Even before the U.S. announced tough new sanctions last week, Russia’s economy was already in trouble. After 15 years of strong growth driven by higher commodity prices, the economy is now on the edge of recession.
During the first quarter, Russian GDP grew by 0.9 percent year-on-year. Forecasts for annual growth have since slowed to 0.5 percent. Unemployment is nearly 5 percent, and inflation is over 7 percent. The country’s population is aging and money is pouring out. The price to insure against Russia defaulting on its debt is surging. Credit default swaps against China’s debt (or Brazil’s, or India’s) are much cheaper. Russia’s main stock index, the Micex, is down 7 percent since July 17.
In June, Russia’s finance minister forecast that additional restrictions on sectors of Russia’s economy would cost 0.2 percent to 0.3 percent of gross domestic product this year. That confirmed what many analysts had already suspected. As the chart below shows, economists have been sharply paring back 2014 growth forecasts since March.
A new Morgan Stanley report fleshes out the current state of things and contemplates additional damage that the latest sanctions will inflict. Russian borrowers will need to find $157 billion over the next four quarters to service their debt. Without the ability to do business in U.S. dollars under the new sanctions, Russian corporations, banks, and state-owned enterprises will have to look outside Western capital markets for loans. That money will be hard to find, says Anders Aslund, an economist and senior fellow at the Peterson Institute of International Economics. “The state banks inside Russian can compensate, and the Chinese can help for a bit, but that’s it,” says Aslund.
The sanctions come as Russian corporations, banks, and state authorities face rather large debt payments to be made over the next year. Combined, they have some $35 billion due in December alone.
On top of that, the sanctions and general uncertainty over Russia’s foreign relations will likely cause Russians to curb consumption and save more, crimping profits for businesses dependent on the domestic market. The Morgan Stanley report predicts that this combination could be enough to push Russia into recession by the end of 2014, al though rising oil prices could help offset that.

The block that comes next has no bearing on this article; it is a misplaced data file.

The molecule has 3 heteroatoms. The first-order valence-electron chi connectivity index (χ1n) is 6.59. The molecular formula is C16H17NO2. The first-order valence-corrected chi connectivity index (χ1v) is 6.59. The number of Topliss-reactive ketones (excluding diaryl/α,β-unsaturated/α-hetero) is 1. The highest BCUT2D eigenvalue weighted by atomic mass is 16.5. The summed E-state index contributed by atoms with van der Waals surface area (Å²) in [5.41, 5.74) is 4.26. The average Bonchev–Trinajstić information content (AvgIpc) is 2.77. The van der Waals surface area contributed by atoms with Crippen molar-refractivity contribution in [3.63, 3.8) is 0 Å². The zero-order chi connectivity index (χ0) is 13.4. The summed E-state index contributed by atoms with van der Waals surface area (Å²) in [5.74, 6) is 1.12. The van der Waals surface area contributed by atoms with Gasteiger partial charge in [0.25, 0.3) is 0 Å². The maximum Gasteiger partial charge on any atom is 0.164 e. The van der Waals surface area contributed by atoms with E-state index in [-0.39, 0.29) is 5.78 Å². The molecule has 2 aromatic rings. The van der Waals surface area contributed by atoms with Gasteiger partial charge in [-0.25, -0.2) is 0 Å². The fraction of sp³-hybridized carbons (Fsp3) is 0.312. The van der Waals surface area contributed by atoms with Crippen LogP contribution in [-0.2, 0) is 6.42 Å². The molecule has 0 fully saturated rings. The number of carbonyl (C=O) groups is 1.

Nonetheless, the broader trend will be away from investment as companies have to apply more capital to pay down debt. “Investment has been around 21 percent of GDP when it should be about 30 percent,” says Aslund. Over the long run, this will effectively lower Russia’s potential GDP.
Roads in Russia are particularly bad. There still isn’t a full, four-lane highway running between Moscow and St. Petersburg. Traffic jams in Moscow can last hours. “The roads are a major problem,” says Aslund. ” For the last 20 years, Russia has barely increased its road investment.”
Russia still has the world’s seventh-largest economy, and it’s still the planet’s biggest oil producer. Russia is also Europe’s biggest supplier of natural gas and probably will be for some time. The U.S. is building a number of facilities to export liquified natural gas. The first won’t be finished until 2016; even then, much of the gas is contracted to go to Asia, not Europe. Plus Russia has made progress at diversifying its energy customers, having signed a big deal in May to sell gas to China.
In many ways, though, Russia’s economy still hinges on what Europe does. As Renaissance Macro Research’s Neil Dutta points out, the EU remains most exposed to Russia, with about 7 percent of all EU exports destined for the Russian market, along with 12 percent of imports coming from it. The U.S. accounts for around 1 percent of both.
Depending on whether Europe decides to impose new sanctions, the shipment of gas through Ukraine is still an issue. Bloomberg News’s coverage of last week’s sanctions announcement lays out the dispute quite clearly: Half of Ukraine’s gas comes from Russia, and half of Europe’s imported gas from Russia passes through Ukrainian pipelines. After raising the price 81 percent in April, Russia cut off gas to Ukraine on June 16. Gazprom Chief Executive Officer Alexey Miller said last month that Ukraine must pay its debt before any price talks restart. Ukraine rejects the new price and has said it can survive this winter without Russian gas by cutting consumption.